attacking entity, "which is
perhaps the same as
exorcism."[13] On the other
hand, the Franciscan friar
Ludovico Maria Sinistrari stated
that incubi "do not obey
exorcists, have no dread of
exorcisms, show no reverence
for holy things, at the approach
of which they are not in the least
overawed."[4]

Regional variations
There are a number of variations
on the incubus theme around
the world. The alp of Teutonic or
German folklore is one of the
better known. In Zanzibar, Popo
Bawa primarily attacks men and
generally behind closed doors.
[14] "The Trauco", according to
the traditional mythology of the
Chiloé Province of Chile, is a
hideous deformed dwarf who
lulls nubile young women and
seduces them. The Trauco is said
to be responsible for unwanted
pregnancies, especially in
unmarried women. Perhaps
another variation of this
conception is the "Tintín" in
Ecuador, a dwarf who is fond of
abundant haired women and
seduces them at night by playing
the guitar outside their
windows; a myth that
researchers believe was created
during the Colonial period of
time to explain pregnancies in
women who never left their
houses without a chaperone,
very likely covering incest or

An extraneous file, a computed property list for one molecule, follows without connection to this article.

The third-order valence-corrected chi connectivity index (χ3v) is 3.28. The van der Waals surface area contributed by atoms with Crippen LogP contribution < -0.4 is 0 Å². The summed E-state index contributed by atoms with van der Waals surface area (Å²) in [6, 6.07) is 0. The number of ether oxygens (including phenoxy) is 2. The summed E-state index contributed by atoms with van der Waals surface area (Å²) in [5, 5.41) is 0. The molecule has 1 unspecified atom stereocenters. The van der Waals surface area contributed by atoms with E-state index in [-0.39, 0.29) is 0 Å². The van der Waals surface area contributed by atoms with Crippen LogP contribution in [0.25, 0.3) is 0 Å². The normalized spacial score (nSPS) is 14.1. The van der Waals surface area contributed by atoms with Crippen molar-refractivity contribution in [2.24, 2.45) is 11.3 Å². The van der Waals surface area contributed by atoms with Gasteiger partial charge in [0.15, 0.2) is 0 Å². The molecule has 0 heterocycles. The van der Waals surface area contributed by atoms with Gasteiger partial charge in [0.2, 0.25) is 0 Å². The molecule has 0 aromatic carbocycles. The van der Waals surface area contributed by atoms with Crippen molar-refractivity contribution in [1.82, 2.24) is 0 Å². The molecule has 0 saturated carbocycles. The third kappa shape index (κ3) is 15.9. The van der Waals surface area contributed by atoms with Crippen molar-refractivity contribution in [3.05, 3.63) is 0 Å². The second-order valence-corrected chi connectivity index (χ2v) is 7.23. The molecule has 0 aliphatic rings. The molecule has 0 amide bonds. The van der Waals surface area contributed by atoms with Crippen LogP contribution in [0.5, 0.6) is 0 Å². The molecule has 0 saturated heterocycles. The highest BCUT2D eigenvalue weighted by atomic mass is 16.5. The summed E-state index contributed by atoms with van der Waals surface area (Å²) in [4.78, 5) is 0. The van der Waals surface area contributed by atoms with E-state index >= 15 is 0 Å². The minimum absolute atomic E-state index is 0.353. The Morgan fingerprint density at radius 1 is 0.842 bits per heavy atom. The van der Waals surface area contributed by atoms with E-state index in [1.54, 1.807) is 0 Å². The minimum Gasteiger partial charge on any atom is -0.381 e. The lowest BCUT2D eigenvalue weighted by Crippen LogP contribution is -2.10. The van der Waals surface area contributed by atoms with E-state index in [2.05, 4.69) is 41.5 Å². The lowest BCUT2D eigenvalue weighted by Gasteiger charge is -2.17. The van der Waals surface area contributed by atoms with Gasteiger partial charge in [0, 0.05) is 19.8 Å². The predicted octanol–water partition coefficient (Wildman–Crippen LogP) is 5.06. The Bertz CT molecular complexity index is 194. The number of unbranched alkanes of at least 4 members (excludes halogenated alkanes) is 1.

sexual abuse by one of the
family's friends.[15] In Hungary,
a lidérc can be a Satanic lover
that flies at night and appears as
a fiery light (an ignis fatuus or
will o' the wisp) or, in its more
benign form as a featherless
chicken.[16]

In Brazil and the rainforests of
the Amazon Basin, the Boto is a
combination of siren and
incubus, a very charming and
beautiful man who seduces
young women and takes them
into the river.[17] It is said to be
responsible for disappearances
and unwanted pregnancies,[18]
and it can never be seen by
daylight, because it
metamorphoses into a kind of
river dolphin during those
hours. According to legend the
boto always wears a hat to
disguise the breathing hole at
the top of its head.[19]
The Southern African incubus
demon is the Tokolosh. Chaste
women place their beds upon
bricks to deter the rather short
fellows from attaining their
sleeping forms. They also share
the hole in the head detail and
water dwelling habits of the
Boto.